VIRGINIA: 75-150 miles – Dr. Julie Ball (www.drjball.com) said the flounder fishing is going great guns in the lower Bay’s deep channels, drop-offs, and sunken structures. “Good reports are coming from the 3rd and 4th islands of the Bay Bridge-Tunnel, Back River Reef, and near Buoy 42,” she said. Ball adds that cobia catche are practically a sure thing. “Pods of fish appear on the surface in the lower Bay and along the ocean front as they prepare to depart local waters. Many fish are pushing to well over 50-pounds,” she said. Schools of large red drum are in the lower Bay, especially near the 3rd and 4th islands. Ball also mentioned that speckled trout are biting on the Poquoson flats and Hungars Creek, with smaller fish coming from the Bayside creeks on the Eastern Shore.
CHOPTANK RIVER: 120 miles – One day the spot and evening croakers bite well, the next day they appear to have disappeared. It’s an up-and-down fishery here. Upstream, at the Route 50 fishing bridge in Cambridge, some white perch and occasional croakers or spot are found, but the fishing is not red-hot.
POCOMOKE RIVER: 140-170 miles — A belated tip of the fishing cap to Maryland angler Justin Kelly who fished near Pocomoke City recently and caught a state record 17-pound, 49-inch, longnose gar. Apparently, he was after gar because he used a live bluegill as bait and a steel leader on the hook to keep the line from being chewed in two. However, bass fishermen have had a tough time in the usual places upstream at Shad Landing and Snow Hill.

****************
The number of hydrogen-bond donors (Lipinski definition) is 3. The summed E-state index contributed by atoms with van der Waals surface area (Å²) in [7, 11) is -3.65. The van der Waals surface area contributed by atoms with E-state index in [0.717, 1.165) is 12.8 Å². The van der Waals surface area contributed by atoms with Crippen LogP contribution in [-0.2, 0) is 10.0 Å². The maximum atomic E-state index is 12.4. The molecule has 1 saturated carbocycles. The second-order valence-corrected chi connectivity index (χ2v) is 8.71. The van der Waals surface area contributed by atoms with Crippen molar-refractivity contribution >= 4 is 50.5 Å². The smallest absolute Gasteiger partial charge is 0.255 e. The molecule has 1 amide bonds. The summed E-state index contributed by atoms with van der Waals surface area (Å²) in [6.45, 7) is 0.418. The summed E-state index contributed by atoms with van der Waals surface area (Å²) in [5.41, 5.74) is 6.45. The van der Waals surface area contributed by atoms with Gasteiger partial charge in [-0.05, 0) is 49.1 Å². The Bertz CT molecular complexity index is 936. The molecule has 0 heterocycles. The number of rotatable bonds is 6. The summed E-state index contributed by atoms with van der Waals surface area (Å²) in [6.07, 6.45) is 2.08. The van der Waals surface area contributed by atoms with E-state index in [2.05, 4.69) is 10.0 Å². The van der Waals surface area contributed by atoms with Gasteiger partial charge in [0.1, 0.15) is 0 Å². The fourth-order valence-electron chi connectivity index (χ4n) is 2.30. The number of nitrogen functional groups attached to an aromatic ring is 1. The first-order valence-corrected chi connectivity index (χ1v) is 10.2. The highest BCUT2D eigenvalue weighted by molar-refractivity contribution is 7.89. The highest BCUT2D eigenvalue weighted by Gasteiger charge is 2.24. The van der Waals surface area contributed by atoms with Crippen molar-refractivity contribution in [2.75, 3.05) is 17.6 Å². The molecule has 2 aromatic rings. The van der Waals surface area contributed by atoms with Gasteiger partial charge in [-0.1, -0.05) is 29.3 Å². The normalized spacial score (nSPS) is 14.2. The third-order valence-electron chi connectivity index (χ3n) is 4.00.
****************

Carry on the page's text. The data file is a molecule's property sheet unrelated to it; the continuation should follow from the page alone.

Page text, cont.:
NANTICOKE RIVER: 120 miles – The fishing has been super slow if it’s bass you’re after, although the lower river’s salty waters gives up croakers, some stripers, even a speckled sea trout now and then.
LAKE ANNA: 82 miles – My lake reporter said, “Hurricane Irene could change things quickly, but current conditions have the lake level down more than a foot. Skipping your lures under boat docks has been relatively easy. The largemouth bass like that shade although some schooling is starting to happen in mid-lake regions as the bass cruise around and chase baitfish. Stripers have been active breaking on the surface but at Anna, this starts and ends seemingly in the same instant. Trollers connect now all over the lake.” He also offered an earth quake update, saying, “It was shaking so badly here, our ceiling fan blades struck the ceiling; pretty much every egg in the refrigerator was broken and most of the pictures fell off the walls; many closets and my wife’s pantry were emptied. Thank God the bottle of Jack Daniels in the kitchen didn’t break, but I’m seriously worried about my plumbing.”